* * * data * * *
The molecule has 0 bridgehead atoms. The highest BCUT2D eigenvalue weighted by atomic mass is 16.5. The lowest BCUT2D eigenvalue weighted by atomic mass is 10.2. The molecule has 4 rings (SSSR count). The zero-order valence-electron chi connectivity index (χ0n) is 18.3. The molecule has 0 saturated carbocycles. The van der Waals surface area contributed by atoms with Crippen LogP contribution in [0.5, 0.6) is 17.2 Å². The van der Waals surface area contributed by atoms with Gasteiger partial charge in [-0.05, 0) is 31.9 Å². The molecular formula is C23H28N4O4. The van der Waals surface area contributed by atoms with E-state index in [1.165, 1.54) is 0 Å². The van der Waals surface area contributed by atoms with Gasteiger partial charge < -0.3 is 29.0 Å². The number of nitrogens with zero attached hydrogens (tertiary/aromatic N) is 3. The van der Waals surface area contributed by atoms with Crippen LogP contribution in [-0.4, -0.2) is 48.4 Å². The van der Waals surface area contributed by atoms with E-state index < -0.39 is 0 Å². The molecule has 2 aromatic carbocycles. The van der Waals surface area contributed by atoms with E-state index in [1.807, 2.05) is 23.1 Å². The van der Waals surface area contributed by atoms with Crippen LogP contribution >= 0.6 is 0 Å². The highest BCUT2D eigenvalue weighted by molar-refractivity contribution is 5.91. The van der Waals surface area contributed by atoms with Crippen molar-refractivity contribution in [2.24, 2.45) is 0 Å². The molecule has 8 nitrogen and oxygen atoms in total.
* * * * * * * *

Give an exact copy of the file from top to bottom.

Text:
The molecule has 0 bridgehead atoms. The highest BCUT2D eigenvalue weighted by atomic mass is 16.5. The lowest BCUT2D eigenvalue weighted by atomic mass is 10.2. The molecule has 4 rings (SSSR count). The zero-order valence-electron chi connectivity index (χ0n) is 18.3. The molecule has 0 saturated carbocycles. The van der Waals surface area contributed by atoms with Crippen LogP contribution in [0.5, 0.6) is 17.2 Å². The van der Waals surface area contributed by atoms with Gasteiger partial charge in [-0.05, 0) is 31.9 Å². The molecular formula is C23H28N4O4. The van der Waals surface area contributed by atoms with E-state index in [1.165, 1.54) is 0 Å². The van der Waals surface area contributed by atoms with Gasteiger partial charge < -0.3 is 29.0 Å². The number of nitrogens with zero attached hydrogens (tertiary/aromatic N) is 3. The van der Waals surface area contributed by atoms with Crippen LogP contribution in [-0.4, -0.2) is 48.4 Å². The van der Waals surface area contributed by atoms with E-state index < -0.39 is 0 Å². The molecule has 2 aromatic carbocycles. The van der Waals surface area contributed by atoms with E-state index in [1.807, 2.05) is 23.1 Å². The van der Waals surface area contributed by atoms with Crippen LogP contribution >= 0.6 is 0 Å². The highest BCUT2D eigenvalue weighted by molar-refractivity contribution is 5.91. The van der Waals surface area contributed by atoms with Crippen molar-refractivity contribution in [2.24, 2.45) is 0 Å². The molecule has 8 nitrogen and oxygen atoms in total.